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Divergent – Movie Review

Divergent

In a dystopian Chicago, where you can only have one character attribute (either be intelligent, honest, kind, brave or selfless), Tris’s aptitude test proves that she is more than one, a Divergent. There’s only one problem. Divergents are dangerous for the Society and now Tris is in danger.

It is a book adaptation, that much is true. But it is good. Neil Burger brings Veronica Roth’s world to life in a 2-hour long flick. Burger, unlike his predecessors who have attempted at directing adaptations, decided to add to the book’s spectacular rather than take it apart and put it back together in a non-sensical narrative (see Beautiful Creatures). That alone gives him enough credit to go in the cinema with enough hope that you won’t leave as disappointed as with… let’s say, City of Bones. It has proven time and time again that using a book as guidance rather than adapting it for what it is and remaining faithful to it, destroys the film both in gross revenue and in critical reception. And unfortunately we’ve seen far too many failures this past year than successes (although this critic begs to differ. Please tell me when was the last time you saw an adaptation which faithfulness was its undoing? Uhm, can’t think of any? Exactly)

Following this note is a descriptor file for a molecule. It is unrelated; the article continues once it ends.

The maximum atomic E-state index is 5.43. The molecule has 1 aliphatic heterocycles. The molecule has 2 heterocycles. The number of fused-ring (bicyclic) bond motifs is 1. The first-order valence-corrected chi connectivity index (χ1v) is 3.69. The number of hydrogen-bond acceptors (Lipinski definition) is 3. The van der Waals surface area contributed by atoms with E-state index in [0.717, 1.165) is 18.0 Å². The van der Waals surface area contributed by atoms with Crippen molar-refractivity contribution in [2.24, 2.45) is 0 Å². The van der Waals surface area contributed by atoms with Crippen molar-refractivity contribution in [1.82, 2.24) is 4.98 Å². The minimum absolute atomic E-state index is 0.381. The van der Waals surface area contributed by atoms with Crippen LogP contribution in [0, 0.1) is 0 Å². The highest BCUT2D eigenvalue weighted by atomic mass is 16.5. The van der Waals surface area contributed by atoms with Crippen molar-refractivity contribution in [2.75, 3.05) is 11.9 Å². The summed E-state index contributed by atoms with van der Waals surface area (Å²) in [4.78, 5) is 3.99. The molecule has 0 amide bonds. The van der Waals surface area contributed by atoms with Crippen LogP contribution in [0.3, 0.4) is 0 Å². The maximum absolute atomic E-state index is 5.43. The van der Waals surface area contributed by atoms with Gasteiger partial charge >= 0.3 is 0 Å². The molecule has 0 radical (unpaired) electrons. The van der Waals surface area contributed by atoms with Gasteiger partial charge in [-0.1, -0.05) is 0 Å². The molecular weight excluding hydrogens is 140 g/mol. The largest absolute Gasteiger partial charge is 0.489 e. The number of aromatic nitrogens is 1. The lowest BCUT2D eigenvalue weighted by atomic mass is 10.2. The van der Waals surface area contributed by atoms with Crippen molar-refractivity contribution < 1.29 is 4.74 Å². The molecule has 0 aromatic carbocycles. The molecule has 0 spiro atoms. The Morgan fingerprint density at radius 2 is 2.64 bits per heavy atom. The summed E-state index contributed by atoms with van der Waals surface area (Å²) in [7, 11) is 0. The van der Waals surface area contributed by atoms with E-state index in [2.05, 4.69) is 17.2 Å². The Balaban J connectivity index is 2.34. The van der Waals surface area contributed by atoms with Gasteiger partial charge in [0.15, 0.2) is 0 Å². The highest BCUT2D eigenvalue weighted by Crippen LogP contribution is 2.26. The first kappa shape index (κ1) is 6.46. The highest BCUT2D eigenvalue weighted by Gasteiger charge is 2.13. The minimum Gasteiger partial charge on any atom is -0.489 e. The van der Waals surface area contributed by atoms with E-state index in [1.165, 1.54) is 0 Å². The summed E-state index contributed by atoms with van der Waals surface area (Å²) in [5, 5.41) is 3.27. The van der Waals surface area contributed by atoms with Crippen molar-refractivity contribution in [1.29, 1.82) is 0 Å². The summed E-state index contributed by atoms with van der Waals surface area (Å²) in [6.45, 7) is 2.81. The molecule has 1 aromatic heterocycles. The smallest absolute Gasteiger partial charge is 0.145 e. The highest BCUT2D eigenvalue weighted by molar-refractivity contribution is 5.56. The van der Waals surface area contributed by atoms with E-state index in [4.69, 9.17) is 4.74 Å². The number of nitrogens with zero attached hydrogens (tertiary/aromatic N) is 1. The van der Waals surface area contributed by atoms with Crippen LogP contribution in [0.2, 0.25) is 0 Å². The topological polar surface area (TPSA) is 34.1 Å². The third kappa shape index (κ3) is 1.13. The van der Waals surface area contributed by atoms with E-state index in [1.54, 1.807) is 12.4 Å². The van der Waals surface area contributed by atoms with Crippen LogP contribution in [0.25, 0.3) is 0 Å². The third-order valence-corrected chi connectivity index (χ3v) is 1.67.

Casting-wise, the film showcases young talent, as well as harboring some established and respected thespians. Kate Winslet, Ashley Judd, Tony Goldwyn are among them. Winslet gives a tasty, yet punch-worthy villainess and Judd gives as her usual kick-ass, albeit a short one.

From the young talent, Shailene Woodley as Tris Prior is an astonishing choice for a lead. Although pretty, is not hot, but gives a charisma to her portrayal of this feminist heroine that is exactly what it needs. The world is full of sexy, hot women pretending to be high-schoolers and outcasts. For once we see a normal girl (turned even more normal with the help of make up an costume design) take the lead and take us on a thrilling ride of transformation and acceptance. She is what most young adult heroines in books look like, and it’s time we embraced that kind of appearance on the big screen as well. And when it comes to Woodley’s most important job on the film, she lends us her natural, raw talent and puts flesh on the bone of Roth’s baby. Continue reading